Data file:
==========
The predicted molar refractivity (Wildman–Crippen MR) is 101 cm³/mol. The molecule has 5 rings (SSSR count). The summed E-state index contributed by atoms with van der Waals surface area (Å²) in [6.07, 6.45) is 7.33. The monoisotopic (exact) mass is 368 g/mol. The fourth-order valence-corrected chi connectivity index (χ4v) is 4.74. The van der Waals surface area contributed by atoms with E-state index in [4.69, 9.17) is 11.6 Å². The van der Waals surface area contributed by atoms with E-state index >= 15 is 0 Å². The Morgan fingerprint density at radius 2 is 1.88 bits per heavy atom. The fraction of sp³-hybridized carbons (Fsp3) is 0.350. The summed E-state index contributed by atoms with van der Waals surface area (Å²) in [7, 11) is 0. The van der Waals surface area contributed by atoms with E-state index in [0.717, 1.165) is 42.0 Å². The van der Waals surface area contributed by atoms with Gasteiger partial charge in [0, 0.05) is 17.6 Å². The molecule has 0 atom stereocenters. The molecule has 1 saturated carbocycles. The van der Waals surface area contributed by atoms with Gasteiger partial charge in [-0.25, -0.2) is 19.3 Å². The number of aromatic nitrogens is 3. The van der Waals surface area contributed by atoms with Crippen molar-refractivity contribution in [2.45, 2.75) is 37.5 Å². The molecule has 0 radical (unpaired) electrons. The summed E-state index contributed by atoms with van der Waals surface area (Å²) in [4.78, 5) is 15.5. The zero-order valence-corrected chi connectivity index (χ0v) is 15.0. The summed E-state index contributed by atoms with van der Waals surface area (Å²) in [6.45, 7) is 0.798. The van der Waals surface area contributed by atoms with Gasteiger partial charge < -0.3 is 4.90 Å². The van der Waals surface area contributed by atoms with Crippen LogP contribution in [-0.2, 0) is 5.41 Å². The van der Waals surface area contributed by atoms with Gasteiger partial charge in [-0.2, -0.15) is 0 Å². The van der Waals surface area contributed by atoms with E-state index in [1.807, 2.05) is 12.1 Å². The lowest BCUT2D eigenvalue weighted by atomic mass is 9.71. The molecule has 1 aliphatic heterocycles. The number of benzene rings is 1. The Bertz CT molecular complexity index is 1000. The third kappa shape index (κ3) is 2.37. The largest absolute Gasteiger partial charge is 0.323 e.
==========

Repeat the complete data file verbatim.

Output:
The predicted molar refractivity (Wildman–Crippen MR) is 101 cm³/mol. The molecule has 5 rings (SSSR count). The summed E-state index contributed by atoms with van der Waals surface area (Å²) in [6.07, 6.45) is 7.33. The monoisotopic (exact) mass is 368 g/mol. The fourth-order valence-corrected chi connectivity index (χ4v) is 4.74. The van der Waals surface area contributed by atoms with E-state index in [4.69, 9.17) is 11.6 Å². The van der Waals surface area contributed by atoms with E-state index >= 15 is 0 Å². The Morgan fingerprint density at radius 2 is 1.88 bits per heavy atom. The fraction of sp³-hybridized carbons (Fsp3) is 0.350. The summed E-state index contributed by atoms with van der Waals surface area (Å²) in [7, 11) is 0. The van der Waals surface area contributed by atoms with E-state index in [0.717, 1.165) is 42.0 Å². The van der Waals surface area contributed by atoms with Gasteiger partial charge in [0, 0.05) is 17.6 Å². The molecule has 0 atom stereocenters. The molecule has 1 saturated carbocycles. The van der Waals surface area contributed by atoms with Gasteiger partial charge in [-0.25, -0.2) is 19.3 Å². The number of aromatic nitrogens is 3. The van der Waals surface area contributed by atoms with Crippen molar-refractivity contribution in [2.45, 2.75) is 37.5 Å². The molecule has 0 radical (unpaired) electrons. The summed E-state index contributed by atoms with van der Waals surface area (Å²) in [4.78, 5) is 15.5. The zero-order valence-corrected chi connectivity index (χ0v) is 15.0. The summed E-state index contributed by atoms with van der Waals surface area (Å²) in [6.45, 7) is 0.798. The van der Waals surface area contributed by atoms with Gasteiger partial charge < -0.3 is 4.90 Å². The van der Waals surface area contributed by atoms with Crippen LogP contribution in [-0.2, 0) is 5.41 Å². The van der Waals surface area contributed by atoms with Gasteiger partial charge in [-0.2, -0.15) is 0 Å². The van der Waals surface area contributed by atoms with E-state index in [1.807, 2.05) is 12.1 Å². The lowest BCUT2D eigenvalue weighted by atomic mass is 9.71. The molecule has 1 aliphatic heterocycles. The number of benzene rings is 1. The Bertz CT molecular complexity index is 1000. The third kappa shape index (κ3) is 2.37. The largest absolute Gasteiger partial charge is 0.323 e.